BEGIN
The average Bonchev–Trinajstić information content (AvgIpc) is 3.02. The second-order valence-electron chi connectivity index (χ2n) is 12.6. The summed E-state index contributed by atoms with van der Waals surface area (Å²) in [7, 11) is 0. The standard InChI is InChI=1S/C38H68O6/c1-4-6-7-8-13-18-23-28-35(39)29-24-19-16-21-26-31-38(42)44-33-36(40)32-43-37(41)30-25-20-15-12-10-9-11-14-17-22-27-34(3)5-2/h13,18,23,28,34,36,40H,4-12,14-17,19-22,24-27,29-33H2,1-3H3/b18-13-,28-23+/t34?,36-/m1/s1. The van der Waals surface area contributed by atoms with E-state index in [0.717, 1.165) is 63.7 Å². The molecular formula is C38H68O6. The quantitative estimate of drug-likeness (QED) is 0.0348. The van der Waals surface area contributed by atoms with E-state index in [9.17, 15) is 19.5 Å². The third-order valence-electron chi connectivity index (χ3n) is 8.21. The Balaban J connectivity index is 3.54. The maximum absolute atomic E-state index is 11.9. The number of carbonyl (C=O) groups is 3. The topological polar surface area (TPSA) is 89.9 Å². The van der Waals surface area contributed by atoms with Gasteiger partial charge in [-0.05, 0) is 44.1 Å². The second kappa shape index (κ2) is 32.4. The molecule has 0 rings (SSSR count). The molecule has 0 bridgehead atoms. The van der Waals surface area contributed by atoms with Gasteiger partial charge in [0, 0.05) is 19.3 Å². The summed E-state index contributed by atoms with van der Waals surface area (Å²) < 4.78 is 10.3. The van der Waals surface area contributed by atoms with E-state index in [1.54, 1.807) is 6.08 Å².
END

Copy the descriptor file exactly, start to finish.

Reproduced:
The average Bonchev–Trinajstić information content (AvgIpc) is 3.02. The second-order valence-electron chi connectivity index (χ2n) is 12.6. The summed E-state index contributed by atoms with van der Waals surface area (Å²) in [7, 11) is 0. The standard InChI is InChI=1S/C38H68O6/c1-4-6-7-8-13-18-23-28-35(39)29-24-19-16-21-26-31-38(42)44-33-36(40)32-43-37(41)30-25-20-15-12-10-9-11-14-17-22-27-34(3)5-2/h13,18,23,28,34,36,40H,4-12,14-17,19-22,24-27,29-33H2,1-3H3/b18-13-,28-23+/t34?,36-/m1/s1. The van der Waals surface area contributed by atoms with E-state index in [0.717, 1.165) is 63.7 Å². The molecular formula is C38H68O6. The quantitative estimate of drug-likeness (QED) is 0.0348. The van der Waals surface area contributed by atoms with E-state index in [9.17, 15) is 19.5 Å². The third-order valence-electron chi connectivity index (χ3n) is 8.21. The Balaban J connectivity index is 3.54. The maximum absolute atomic E-state index is 11.9. The number of carbonyl (C=O) groups is 3. The topological polar surface area (TPSA) is 89.9 Å². The van der Waals surface area contributed by atoms with Gasteiger partial charge in [-0.05, 0) is 44.1 Å². The second kappa shape index (κ2) is 32.4. The molecule has 0 rings (SSSR count). The molecule has 0 bridgehead atoms. The van der Waals surface area contributed by atoms with Gasteiger partial charge in [0, 0.05) is 19.3 Å². The summed E-state index contributed by atoms with van der Waals surface area (Å²) < 4.78 is 10.3. The van der Waals surface area contributed by atoms with E-state index in [1.54, 1.807) is 6.08 Å².